Broadway Musical Claire Wellin

Claire Wellin Gets Creative with Youth in a Roman Field

Wednesday, July 08, 2015 Louis Vasseur

Youth in a Roman Field is the project of singer, songwriter, and multi-instrumentalist Claire Wellin along with a talented musical collaborators utilizing an unusual collection of instruments. Listening to this talented project, your mind is easily transferred to the French countryside.  Wellin's clarion voice will easily capture your soul.  The Bismark, ND native describes her music as a mixture of  gypsy folk and jazz.   Youth in a Roman Field released their debut album, Grit and Grace, in May 2013, followed by their EP, Suits for Children, in October 2014.  The project is currently based in New York.

Wellin has enjoyed a successful career by anyone's measure.  She played Reza in the Broadway production of "Once" and later on the national tour.   She has played key roles at Goodman Theatre, Steppenwolf Theater, Lookingglass Theater, and The Sondheim Center.   Most recently, Wellin has decided to focus her considerable musical and songwriting talents on her indie music career.  "Using my voice is very important to me," says Wellin.  "I realized I wanted it to be a part of my life in a major way.  But I never wanted to be a solo artist."  Wellin and her band mates all met when they were all cast in a folk musical, "Eastland", that was produced by Lookingglass Theater.  During the musical's run, they started bringing in songs they were writing.  This led to scheduling outside rehearsals and an experience Wellin describes as "really magical".

After graduating Mankato State with a BFA in Musical Theater, Wellin continued to study jazz, which continues to have a strong influence over her music.  She traveled to Italy to study film and Italian Culture& Language at the American University in Rome.  "I felt very comfortable there with my first real apartment and living totally on my own," says Wellin.  She remembers sitting in a square one day, enjoying the sunshine, and watching this little dancing and twirling with her hands in the air.  This image remained etched in Wellin's mind after she returned to States.   When she and her band were in the studio working on Grit and Grace, her producer asked what the name of the project was.  Without thinking she blurted out "Youth in a Roman Field".   "It was perfect!" she explains.

Wellin's musical trek has taken her from Minnesota to Chicago to Los Angeles and, most recently, New York City.  She hopes to set down roots in New York.  Wellin loves the eclectic energy of the city which in turn stimulates her creativity.  "It's funny.  Most of my band migrated here for a variety of reasons unrelated to the project.  So it seems like it was meant to be."  Youth in a Roman Field play regular shows throughout the vibrant New York music scene and have plans to tour in the future.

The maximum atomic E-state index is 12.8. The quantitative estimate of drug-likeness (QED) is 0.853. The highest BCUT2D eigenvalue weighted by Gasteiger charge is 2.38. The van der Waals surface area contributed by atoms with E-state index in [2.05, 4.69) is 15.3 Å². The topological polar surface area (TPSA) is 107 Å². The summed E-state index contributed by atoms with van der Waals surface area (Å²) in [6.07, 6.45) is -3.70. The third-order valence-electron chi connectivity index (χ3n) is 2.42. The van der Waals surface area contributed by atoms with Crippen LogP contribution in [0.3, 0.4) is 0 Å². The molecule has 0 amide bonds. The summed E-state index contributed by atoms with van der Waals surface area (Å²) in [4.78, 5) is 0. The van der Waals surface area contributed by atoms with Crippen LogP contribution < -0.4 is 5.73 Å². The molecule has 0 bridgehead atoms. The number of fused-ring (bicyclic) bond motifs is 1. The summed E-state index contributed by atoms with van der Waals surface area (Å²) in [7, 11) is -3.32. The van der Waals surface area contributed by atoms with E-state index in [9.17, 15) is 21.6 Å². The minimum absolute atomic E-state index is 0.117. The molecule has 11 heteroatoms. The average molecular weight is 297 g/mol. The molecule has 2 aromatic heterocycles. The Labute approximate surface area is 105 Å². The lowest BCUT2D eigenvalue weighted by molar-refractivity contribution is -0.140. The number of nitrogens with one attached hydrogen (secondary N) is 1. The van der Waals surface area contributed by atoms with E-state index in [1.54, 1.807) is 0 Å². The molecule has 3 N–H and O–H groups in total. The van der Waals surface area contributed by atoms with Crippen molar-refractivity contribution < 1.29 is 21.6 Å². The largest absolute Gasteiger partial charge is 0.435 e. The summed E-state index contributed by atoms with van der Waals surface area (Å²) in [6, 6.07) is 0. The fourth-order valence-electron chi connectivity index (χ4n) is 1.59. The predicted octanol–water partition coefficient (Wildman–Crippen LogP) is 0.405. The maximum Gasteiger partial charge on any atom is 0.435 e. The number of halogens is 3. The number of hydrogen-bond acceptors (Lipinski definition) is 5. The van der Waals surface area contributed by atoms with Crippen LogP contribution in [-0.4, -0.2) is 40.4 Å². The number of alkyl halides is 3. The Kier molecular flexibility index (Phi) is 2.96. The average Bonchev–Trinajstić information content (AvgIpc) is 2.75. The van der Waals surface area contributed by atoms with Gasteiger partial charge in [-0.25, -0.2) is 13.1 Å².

Youth in a Roman Field really came together as a musical unit during a four week residency at The Tap located on Central Park West in New York City.  "We were fortunate in that we had the same set up and sound tech for an entire month.  All we had to do was focus on our music.  It gave us a chance to gel as a band.  This is important with the type of music we play.  If I ever got in trouble musically during a song, I could just look over at my band mate and see this 'I'm there with you, just go with it' look in her eye.  We really matured as a band."

As a songwriter, Wellin says each song may start in a different place.  Sometimes the melody develops in her head.  She then records the melody on her phone, plays around with it and she adds lyrics to it.   Other times, she begins with the lyrics.  When this happens, Wellin says she tries not to write about a specific subject but rather she "writes around the subject instead".  Then there are those very special moments when "the song is going to be written and I'm just there".

Wellin has also discovered there is a difference in performing one's own work as opposed to memorizing and performing work created by someone else.  "There is a sort of nervousness, a new level of performance anxiety that comes along with playing your own work," says Wellin. "Sometimes, when I am playing in a coffee shop by myself I wonder 'Oh my god, what if no one likes this?'  But, by the same token, no one knows your own work better than you do.  If I make a mistake or forget words, no one is going to know."

For now, Wellin is focusing on getting settled in her new apartment and her new life in New York City.   Youth in a Roman Field have a series of shows booked in the area as they prepare for the next stage in the project's development.  If you are looking to reward yourself with a real treat, check out Youth in a Roman Field, preferably live.  If you are not lucky enough to catch this talented indie project at a local music venue, do yourself a favor and visit

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